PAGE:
If your website is still an HTTP website and has forms, login fields or other forms of input, Google’s Chrome browser will begin marketing these as not secure.
Google has sent out email notifications through Google Search Console on accounts that feature forms or other input fields on web pages over HTTP.
What does this mean for a Non-HTTPS website?
Any pages showing fields over HTTP will be explicitly marked as not secure from Chrome 62, in October 2017.
This notification has come up previously for other purposes, but the flagging as not secure for forms is entirely new.
The notification says as follows:
Starting October 2017, Chrome (version 62) will show a “NOT SECURE” warning when users enter text in a form on an HTTP page, and for all HTTP pages in Incognito mode.
The following URLs on your site include text input fields (such as < input type=”text” > or < input type=”email” >) that will trigger the new Chrome warning. Review these examples to see where these warnings will appear, so that you can take action to help protect users’ data.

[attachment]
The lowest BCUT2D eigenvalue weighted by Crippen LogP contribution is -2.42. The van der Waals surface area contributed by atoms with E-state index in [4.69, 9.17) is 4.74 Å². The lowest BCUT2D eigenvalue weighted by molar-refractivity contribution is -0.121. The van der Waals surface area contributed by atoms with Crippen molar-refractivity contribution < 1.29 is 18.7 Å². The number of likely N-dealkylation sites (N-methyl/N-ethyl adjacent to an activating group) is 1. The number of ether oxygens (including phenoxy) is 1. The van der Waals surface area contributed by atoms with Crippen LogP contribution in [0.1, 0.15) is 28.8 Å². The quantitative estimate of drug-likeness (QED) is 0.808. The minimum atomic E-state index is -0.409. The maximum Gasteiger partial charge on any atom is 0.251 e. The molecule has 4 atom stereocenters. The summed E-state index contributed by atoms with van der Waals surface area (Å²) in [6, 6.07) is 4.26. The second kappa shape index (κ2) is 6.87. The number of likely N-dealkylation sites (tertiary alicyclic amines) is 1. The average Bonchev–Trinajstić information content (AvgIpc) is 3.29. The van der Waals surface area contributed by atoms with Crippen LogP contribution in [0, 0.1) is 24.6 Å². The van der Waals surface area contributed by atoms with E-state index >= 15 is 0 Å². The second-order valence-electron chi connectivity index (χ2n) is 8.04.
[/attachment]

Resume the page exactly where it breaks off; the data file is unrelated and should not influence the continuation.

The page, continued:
In the warning, Google states:
The new warning is part of a long-term plan to mark all pages served over HTTP as “not secure”.
Why is Google doing this now?
Google has long been championing the benefits of HTTPS, and overall this provides a better experience for Google users, whilst also encouraging webmasters to adopt HTTPS.
HTTPS is inevitable at this point, and if you aren’t already HTTPS it should be on your radar.
Google’s explanation for the future is as follows:
Eventually, we plan to show the “Not secure” warning for all HTTP pages, even outside Incognito mode. We will publish updates as we approach future releases, but don’t wait to get started moving to HTTPS! HTTPS is easier and cheaper than ever before, and it enables both the best performance the web offers and powerful new features that are too sensitive for HTTP. Check out our set-up guides to get started.
How do I fix the issue?
Google’s solution for the issue is what really matters, and it’s simply to migrate to HTTPs.
“To prevent the “Not Secure” notification from appearing when Chrome users visit your site, only collect user input data on pages served using HTTPS.”
If you haven’t already made the switch to HTTPS, then there’s never been a better time. It has many benefits aside from the additional security, including better search engine rankings, and the fact you will avoid penalties from Google.
If you need a hand with the switch to HTTPS, get in touch with the team at Xanthos.